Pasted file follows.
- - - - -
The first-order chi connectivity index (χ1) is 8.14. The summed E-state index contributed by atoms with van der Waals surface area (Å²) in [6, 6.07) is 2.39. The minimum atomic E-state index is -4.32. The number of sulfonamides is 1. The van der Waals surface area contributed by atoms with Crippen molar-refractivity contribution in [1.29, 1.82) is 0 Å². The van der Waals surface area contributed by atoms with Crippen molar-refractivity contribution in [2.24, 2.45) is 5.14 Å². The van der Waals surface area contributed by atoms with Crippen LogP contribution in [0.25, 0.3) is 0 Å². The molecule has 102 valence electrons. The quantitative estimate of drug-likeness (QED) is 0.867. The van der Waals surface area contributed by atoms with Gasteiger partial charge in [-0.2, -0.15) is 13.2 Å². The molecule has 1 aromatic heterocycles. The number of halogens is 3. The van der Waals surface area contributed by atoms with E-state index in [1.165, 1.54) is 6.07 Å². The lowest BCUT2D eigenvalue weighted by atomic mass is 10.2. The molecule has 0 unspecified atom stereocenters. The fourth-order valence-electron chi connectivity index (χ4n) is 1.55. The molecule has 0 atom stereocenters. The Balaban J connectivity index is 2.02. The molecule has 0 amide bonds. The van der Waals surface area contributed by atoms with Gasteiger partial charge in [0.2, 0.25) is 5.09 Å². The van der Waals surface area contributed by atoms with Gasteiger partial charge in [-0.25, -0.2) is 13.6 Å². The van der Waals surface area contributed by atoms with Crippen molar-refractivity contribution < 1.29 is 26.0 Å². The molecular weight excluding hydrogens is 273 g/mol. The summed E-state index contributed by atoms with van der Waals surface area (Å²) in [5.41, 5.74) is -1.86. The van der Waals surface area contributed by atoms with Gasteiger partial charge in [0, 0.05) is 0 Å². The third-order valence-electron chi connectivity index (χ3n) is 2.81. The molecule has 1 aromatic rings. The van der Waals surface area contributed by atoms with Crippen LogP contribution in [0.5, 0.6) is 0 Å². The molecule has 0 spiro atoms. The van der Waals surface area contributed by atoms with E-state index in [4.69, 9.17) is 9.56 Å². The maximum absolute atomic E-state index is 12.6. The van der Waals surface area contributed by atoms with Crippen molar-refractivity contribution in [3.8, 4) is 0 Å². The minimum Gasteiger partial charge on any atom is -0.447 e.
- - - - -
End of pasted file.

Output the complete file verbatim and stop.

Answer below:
The first-order chi connectivity index (χ1) is 8.14. The summed E-state index contributed by atoms with van der Waals surface area (Å²) in [6, 6.07) is 2.39. The minimum atomic E-state index is -4.32. The number of sulfonamides is 1. The van der Waals surface area contributed by atoms with Crippen molar-refractivity contribution in [1.29, 1.82) is 0 Å². The van der Waals surface area contributed by atoms with Crippen molar-refractivity contribution in [2.24, 2.45) is 5.14 Å². The van der Waals surface area contributed by atoms with Crippen LogP contribution in [0.25, 0.3) is 0 Å². The molecule has 102 valence electrons. The quantitative estimate of drug-likeness (QED) is 0.867. The van der Waals surface area contributed by atoms with Gasteiger partial charge in [-0.2, -0.15) is 13.2 Å². The molecule has 1 aromatic heterocycles. The number of halogens is 3. The van der Waals surface area contributed by atoms with E-state index in [1.165, 1.54) is 6.07 Å². The lowest BCUT2D eigenvalue weighted by atomic mass is 10.2. The molecule has 0 unspecified atom stereocenters. The fourth-order valence-electron chi connectivity index (χ4n) is 1.55. The molecule has 0 atom stereocenters. The Balaban J connectivity index is 2.02. The molecule has 0 amide bonds. The van der Waals surface area contributed by atoms with Gasteiger partial charge in [0.2, 0.25) is 5.09 Å². The van der Waals surface area contributed by atoms with Gasteiger partial charge in [-0.25, -0.2) is 13.6 Å². The van der Waals surface area contributed by atoms with Crippen molar-refractivity contribution < 1.29 is 26.0 Å². The molecular weight excluding hydrogens is 273 g/mol. The summed E-state index contributed by atoms with van der Waals surface area (Å²) in [5.41, 5.74) is -1.86. The van der Waals surface area contributed by atoms with Gasteiger partial charge in [0, 0.05) is 0 Å². The third-order valence-electron chi connectivity index (χ3n) is 2.81. The molecule has 1 aromatic rings. The van der Waals surface area contributed by atoms with Crippen LogP contribution in [0.5, 0.6) is 0 Å². The molecule has 0 spiro atoms. The van der Waals surface area contributed by atoms with E-state index in [4.69, 9.17) is 9.56 Å². The maximum absolute atomic E-state index is 12.6. The van der Waals surface area contributed by atoms with Crippen molar-refractivity contribution in [3.8, 4) is 0 Å². The minimum Gasteiger partial charge on any atom is -0.447 e.